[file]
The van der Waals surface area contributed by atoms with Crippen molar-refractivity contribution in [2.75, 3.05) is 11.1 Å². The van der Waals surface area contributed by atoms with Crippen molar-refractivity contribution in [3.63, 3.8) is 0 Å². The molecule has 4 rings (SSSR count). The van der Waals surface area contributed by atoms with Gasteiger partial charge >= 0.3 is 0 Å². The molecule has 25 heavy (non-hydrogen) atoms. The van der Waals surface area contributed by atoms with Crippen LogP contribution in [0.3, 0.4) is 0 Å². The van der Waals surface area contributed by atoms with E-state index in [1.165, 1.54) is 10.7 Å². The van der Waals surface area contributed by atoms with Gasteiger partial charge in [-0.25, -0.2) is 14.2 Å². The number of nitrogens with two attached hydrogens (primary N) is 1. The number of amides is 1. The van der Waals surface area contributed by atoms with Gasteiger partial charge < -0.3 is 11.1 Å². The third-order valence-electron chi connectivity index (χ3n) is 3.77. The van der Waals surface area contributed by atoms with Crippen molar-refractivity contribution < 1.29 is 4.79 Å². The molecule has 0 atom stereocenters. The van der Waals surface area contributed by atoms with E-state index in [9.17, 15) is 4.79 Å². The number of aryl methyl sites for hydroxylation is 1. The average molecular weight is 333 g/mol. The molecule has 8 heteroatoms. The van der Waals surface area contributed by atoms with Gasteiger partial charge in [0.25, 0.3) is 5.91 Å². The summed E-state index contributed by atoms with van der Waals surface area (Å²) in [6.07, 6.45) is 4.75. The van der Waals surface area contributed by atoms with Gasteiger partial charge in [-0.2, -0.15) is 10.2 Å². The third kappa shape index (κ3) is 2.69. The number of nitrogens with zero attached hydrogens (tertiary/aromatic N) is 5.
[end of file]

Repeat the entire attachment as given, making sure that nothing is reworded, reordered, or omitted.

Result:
The van der Waals surface area contributed by atoms with Crippen molar-refractivity contribution in [2.75, 3.05) is 11.1 Å². The van der Waals surface area contributed by atoms with Crippen molar-refractivity contribution in [3.63, 3.8) is 0 Å². The molecule has 4 rings (SSSR count). The van der Waals surface area contributed by atoms with Gasteiger partial charge >= 0.3 is 0 Å². The molecule has 25 heavy (non-hydrogen) atoms. The van der Waals surface area contributed by atoms with Crippen LogP contribution in [0.3, 0.4) is 0 Å². The van der Waals surface area contributed by atoms with E-state index in [1.165, 1.54) is 10.7 Å². The van der Waals surface area contributed by atoms with Gasteiger partial charge in [-0.25, -0.2) is 14.2 Å². The number of nitrogens with two attached hydrogens (primary N) is 1. The number of amides is 1. The van der Waals surface area contributed by atoms with Gasteiger partial charge < -0.3 is 11.1 Å². The third-order valence-electron chi connectivity index (χ3n) is 3.77. The van der Waals surface area contributed by atoms with Crippen molar-refractivity contribution < 1.29 is 4.79 Å². The molecule has 0 atom stereocenters. The van der Waals surface area contributed by atoms with E-state index in [9.17, 15) is 4.79 Å². The number of aryl methyl sites for hydroxylation is 1. The average molecular weight is 333 g/mol. The molecule has 8 heteroatoms. The van der Waals surface area contributed by atoms with Gasteiger partial charge in [0.25, 0.3) is 5.91 Å². The summed E-state index contributed by atoms with van der Waals surface area (Å²) in [6.07, 6.45) is 4.75. The van der Waals surface area contributed by atoms with Gasteiger partial charge in [-0.2, -0.15) is 10.2 Å². The third kappa shape index (κ3) is 2.69. The number of nitrogens with zero attached hydrogens (tertiary/aromatic N) is 5.